The story about the footballer gone broke is nothing new. Sometimes he need not even put his boots on the wall when that fate befalls him.
Lerato Chabangu was an example of the footballing trap last year. He pleaded with clubs to give him another chance after Chippa United dumped him and completed his plunge into financial ruin. He told the Sowetan that he had spent any money he made on women, booze and cars. When the rands left so did everything else: his wife took their child, his car was repossessed, he had to move in with his grandmother in Tembisa, and the friends who were available to go to the shisanyama every day after training suddenly lost his phone number.
Slip-up: Lerato Chabangu has spoken frankly about his poor financial decisions. Photo: Lefty Shivambu/Gallo Images
Thandani “Bibo” Ntshumayelo is trying his damndest to outrun the same fate.
Whether you’re Booth or Chabangu, those who have been there know that the onus is on the young player to protect himself.
When Orlando Pirates midfielder Vincent Pule was asked how he’s staying grounded now that a bright Soweto spotlight is targeted on him, he said: “Speaking to the coaches helps. They are the ones encouraging us to be focused, to live well. Just to focus on the game and sacrifice more time to looking at your games, focusing on your recoveries.
“For me, as a soccer player, you have to live well, eat the right food, train hard and that’s what I’m doing at the moment.”
One need only look at the fleet of BMWs and luxury VWs parked at his side’s Rand Stadium training base to understand the temptation players must feel to spend money and spend it fast. Some pearl-white Golf Rs (minimum R700 00 for base range) with custom thin-spoked wheels and panoramic roofs are particularly sexy.
Midfielder Reneilwe Letsholonyane has been around too long and seen too much to allow such trappings to turn him into a victim of the game.
“I’ve seen footballers retire and years later they’re struggling for money,” he says. “So I said: ‘I want to avoid the conversation we are having with young players right now.’ We want to change things as a generation.”
Future-proof: Reneilwe Letsholonyane has plans for his future
Yeye, as he is affectionately called, has plans he hopes will both safeguard his future and set the tone for those coming up under him. Having already completed a D (coaching) licence, SuperSport United’s 36-year-old plans to spend what he says will still be a few more seasons on the playing field, preparing for a possible venture into the dugout.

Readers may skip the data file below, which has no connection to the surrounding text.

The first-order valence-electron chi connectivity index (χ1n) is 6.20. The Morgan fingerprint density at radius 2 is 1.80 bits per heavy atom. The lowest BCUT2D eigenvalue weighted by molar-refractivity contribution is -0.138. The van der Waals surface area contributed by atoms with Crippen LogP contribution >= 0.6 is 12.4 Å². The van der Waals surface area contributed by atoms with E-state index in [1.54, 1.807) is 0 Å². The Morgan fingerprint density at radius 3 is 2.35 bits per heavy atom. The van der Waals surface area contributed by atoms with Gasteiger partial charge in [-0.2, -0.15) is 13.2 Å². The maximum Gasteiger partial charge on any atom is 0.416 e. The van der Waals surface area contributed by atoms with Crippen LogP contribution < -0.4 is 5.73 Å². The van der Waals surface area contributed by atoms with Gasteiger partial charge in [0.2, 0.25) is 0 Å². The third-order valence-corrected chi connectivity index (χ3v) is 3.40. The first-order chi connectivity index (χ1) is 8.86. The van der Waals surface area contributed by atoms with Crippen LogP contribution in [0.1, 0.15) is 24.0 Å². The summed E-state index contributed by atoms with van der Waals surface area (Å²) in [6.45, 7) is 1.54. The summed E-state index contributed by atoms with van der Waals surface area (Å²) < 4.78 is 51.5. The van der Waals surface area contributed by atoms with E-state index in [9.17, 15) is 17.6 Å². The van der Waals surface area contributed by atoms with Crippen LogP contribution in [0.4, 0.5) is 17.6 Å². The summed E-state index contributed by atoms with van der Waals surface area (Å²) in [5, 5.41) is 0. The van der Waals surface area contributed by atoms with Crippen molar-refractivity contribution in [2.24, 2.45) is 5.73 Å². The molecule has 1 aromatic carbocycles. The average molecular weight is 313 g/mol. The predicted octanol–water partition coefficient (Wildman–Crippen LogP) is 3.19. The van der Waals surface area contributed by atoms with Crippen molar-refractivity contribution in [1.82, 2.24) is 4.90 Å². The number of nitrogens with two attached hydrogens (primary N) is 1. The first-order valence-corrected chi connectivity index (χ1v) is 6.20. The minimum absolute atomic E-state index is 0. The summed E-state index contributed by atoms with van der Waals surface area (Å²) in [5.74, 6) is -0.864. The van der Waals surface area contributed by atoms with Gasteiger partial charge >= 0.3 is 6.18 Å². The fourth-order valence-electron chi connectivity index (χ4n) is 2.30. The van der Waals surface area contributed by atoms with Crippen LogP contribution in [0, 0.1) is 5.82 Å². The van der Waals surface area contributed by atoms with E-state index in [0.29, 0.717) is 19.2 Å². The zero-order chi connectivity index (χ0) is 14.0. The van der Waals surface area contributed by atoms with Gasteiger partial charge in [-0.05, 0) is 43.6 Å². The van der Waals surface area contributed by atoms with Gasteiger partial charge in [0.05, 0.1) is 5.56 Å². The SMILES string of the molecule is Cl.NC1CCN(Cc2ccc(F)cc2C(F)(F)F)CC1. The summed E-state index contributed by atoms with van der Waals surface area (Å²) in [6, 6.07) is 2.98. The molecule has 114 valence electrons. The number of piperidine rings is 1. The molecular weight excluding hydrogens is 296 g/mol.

In the meantime, he and former Kaizer Chiefs teammate Siphiwe Tshabalala have big business plans — Shaye Lounge will open in Dobsonville, Soweto, at the end of next month.
“We tend to think it won’t come to me … until it does happen. So it’s important that we learn from other people’s experiences. You need to work hard to stay where you are and have a comfortable life.”
The South African Football Players Union (Safpu) has historically been considered an impotent organisation. Under new leadership in the past year, however, a consensus has started to form that their efforts may be able to effect change after all. At the beginning of this season, for instance, it scared Bloemfontein Celtic into moral action as their players were taken to the verge of a strike.
Its president, Thulaganyo Gaoshubelwe, believes structural support is a key pillar for propping up longevity and he has built his vision for his four-year term around the concept.
“Our issue is to see how we change the narrative of South African football players,” he says. “They say those that retire into poverty are always making wrong decisions. But it’s not that they have the money … it’s only for that period because we are unable to create wealth. Until we are we won’t say that we have achieved our goal.”
Gaoshubelwe says Safpu has spent the past year talking to various institutions, from treasury and government to other sporting federations and the South African Football Association, about how to cater better for those they represent. Among other adjustments, the union wants taxes that are suited to a short career, retirement funds and claims to be very close to negotiating a minimum wage for local players. The current demand is R18 00 a month for those in the National First Division and R35 00 for PSL players.
For now, however, we still have to sit in hope that the Letsholonyanes, those who are carving out their own future, are proving a stronger influence than the Chabangus on those players who are still rising up.
“My best advice that I can give to youngsters looking to get into the profession is to realise that the clubs don’t owe you anything,” Booth warns. “They are businessmen and once you’re done as an asset or commodity they’re not going to care about you. So you’re on your own.”